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Acid-treated Clay Minerals as Catalysts for Dehydration of Methanol and Ethanol

Published online by Cambridge University Press:  01 January 2024

Monika Marosz
Affiliation:
Faculty of Chemistry, Jagiellonian University, Gronostajowa 2, 30-387 Kraków, Poland
Andrzej Kowalczyk
Affiliation:
Faculty of Chemistry, Jagiellonian University, Gronostajowa 2, 30-387 Kraków, Poland
Barbara Gil
Affiliation:
Faculty of Chemistry, Jagiellonian University, Gronostajowa 2, 30-387 Kraków, Poland
Lucjan Chmielarz*
Affiliation:
Faculty of Chemistry, Jagiellonian University, Gronostajowa 2, 30-387 Kraków, Poland
*
*E-mail address of corresponding author: chmielar@chemia.uj.edu.pl

Abstract

The purification of clay minerals prior to their use as catalysts can escalate processing costs so methods are needed whereby less purification is necessary. One such potential method is acid treatment of the unpurified clay minerals. The main objectives of the present study were to develop the optimal acid-treatment conditions and to determine how the acidic properties of the modified clay samples influenced their catalytic capability toward the dehydration of ethanol and methanol. Clay mineral samples – allophane, palygorskite, and sepiolite, without purification – were acid treated (0.8 M HNO3; 95°C; 2, 8, or 24 h) and after calcination (500°C; 6 h) tested as catalysts for the conversion of methanol to dimethyl ether and of ethanol to diethyl ether and ethene. The changes in chemical and structural compositions as well as surface acidity of the mineral samples were analyzed and correlated with their catalytic performance. Among the samples studied, allophane was the most catalytically active in the dehydration of methanol to dimethyl ether. Acid treatment of this mineral sample decreased methanol conversion slightly. An opposite effect was found for ethanol dehydration to diethyl ether, where acid treatment increased catalytic activity of allophane. The differences in catalytic performance of the mineral samples were discussed with respect to the nature and concentration of acid sites.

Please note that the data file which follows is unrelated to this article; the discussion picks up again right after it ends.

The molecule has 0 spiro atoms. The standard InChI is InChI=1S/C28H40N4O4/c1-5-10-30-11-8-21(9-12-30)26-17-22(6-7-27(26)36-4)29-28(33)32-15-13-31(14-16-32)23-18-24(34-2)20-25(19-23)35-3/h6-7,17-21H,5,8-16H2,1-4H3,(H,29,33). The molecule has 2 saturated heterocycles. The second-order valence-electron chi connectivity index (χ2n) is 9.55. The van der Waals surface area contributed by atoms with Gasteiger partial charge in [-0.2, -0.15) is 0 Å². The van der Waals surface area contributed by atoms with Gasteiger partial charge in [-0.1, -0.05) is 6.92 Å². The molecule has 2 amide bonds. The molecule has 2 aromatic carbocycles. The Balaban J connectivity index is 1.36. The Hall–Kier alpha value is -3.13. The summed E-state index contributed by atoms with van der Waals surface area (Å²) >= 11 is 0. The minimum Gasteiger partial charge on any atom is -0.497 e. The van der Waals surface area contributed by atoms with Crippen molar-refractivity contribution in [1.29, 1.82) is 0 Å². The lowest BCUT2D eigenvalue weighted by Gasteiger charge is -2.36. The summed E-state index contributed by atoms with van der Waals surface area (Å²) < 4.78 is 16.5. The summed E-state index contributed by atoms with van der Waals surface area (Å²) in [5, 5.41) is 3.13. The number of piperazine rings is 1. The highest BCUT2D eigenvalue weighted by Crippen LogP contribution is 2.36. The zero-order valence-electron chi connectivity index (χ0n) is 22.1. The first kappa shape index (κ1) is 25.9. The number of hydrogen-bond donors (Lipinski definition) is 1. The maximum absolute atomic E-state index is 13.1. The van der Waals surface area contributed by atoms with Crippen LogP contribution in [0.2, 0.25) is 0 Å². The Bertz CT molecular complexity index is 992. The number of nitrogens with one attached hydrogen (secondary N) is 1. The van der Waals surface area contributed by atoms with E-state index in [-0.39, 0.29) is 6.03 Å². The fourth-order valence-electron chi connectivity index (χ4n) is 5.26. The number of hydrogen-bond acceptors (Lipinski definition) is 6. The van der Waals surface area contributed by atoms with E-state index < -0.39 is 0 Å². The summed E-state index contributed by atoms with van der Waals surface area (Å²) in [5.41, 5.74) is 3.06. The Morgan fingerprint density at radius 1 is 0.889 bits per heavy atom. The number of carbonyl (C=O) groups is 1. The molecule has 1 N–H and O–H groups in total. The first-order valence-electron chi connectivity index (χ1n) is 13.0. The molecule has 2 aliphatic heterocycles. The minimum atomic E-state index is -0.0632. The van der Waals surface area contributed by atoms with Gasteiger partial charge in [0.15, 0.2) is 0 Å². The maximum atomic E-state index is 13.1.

Type
Original Paper
Copyright
Copyright © Clay Minerals Society 2020

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